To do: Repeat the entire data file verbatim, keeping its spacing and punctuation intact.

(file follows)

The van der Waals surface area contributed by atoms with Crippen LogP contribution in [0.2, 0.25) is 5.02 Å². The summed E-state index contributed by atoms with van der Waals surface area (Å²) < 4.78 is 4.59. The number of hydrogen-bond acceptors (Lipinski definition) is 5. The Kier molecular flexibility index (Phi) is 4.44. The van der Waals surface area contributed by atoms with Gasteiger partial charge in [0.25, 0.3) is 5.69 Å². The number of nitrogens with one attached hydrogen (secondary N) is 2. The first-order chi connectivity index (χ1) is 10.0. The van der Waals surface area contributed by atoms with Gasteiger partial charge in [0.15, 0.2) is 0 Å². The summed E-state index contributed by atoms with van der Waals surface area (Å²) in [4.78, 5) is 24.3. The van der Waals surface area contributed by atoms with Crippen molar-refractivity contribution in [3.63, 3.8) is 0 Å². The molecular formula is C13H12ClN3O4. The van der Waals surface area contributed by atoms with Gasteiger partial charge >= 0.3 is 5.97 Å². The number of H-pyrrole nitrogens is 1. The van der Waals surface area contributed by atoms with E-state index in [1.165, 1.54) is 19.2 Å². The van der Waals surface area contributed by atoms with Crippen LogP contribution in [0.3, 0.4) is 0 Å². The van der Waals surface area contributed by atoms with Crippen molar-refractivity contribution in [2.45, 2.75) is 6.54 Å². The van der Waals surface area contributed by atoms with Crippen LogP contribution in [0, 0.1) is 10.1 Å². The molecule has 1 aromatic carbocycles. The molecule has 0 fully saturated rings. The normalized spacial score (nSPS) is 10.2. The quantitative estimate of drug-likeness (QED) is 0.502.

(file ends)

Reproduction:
The van der Waals surface area contributed by atoms with Crippen LogP contribution in [0.2, 0.25) is 5.02 Å². The summed E-state index contributed by atoms with van der Waals surface area (Å²) < 4.78 is 4.59. The number of hydrogen-bond acceptors (Lipinski definition) is 5. The Kier molecular flexibility index (Phi) is 4.44. The van der Waals surface area contributed by atoms with Gasteiger partial charge in [0.25, 0.3) is 5.69 Å². The number of nitrogens with one attached hydrogen (secondary N) is 2. The first-order chi connectivity index (χ1) is 10.0. The van der Waals surface area contributed by atoms with Gasteiger partial charge in [0.15, 0.2) is 0 Å². The summed E-state index contributed by atoms with van der Waals surface area (Å²) in [4.78, 5) is 24.3. The van der Waals surface area contributed by atoms with Crippen molar-refractivity contribution in [3.63, 3.8) is 0 Å². The molecular formula is C13H12ClN3O4. The van der Waals surface area contributed by atoms with Gasteiger partial charge >= 0.3 is 5.97 Å². The number of H-pyrrole nitrogens is 1. The van der Waals surface area contributed by atoms with E-state index in [1.165, 1.54) is 19.2 Å². The van der Waals surface area contributed by atoms with Crippen LogP contribution in [0.3, 0.4) is 0 Å². The van der Waals surface area contributed by atoms with Crippen molar-refractivity contribution in [2.45, 2.75) is 6.54 Å². The van der Waals surface area contributed by atoms with Crippen LogP contribution in [0, 0.1) is 10.1 Å². The molecule has 1 aromatic carbocycles. The molecule has 0 fully saturated rings. The normalized spacial score (nSPS) is 10.2. The quantitative estimate of drug-likeness (QED) is 0.502.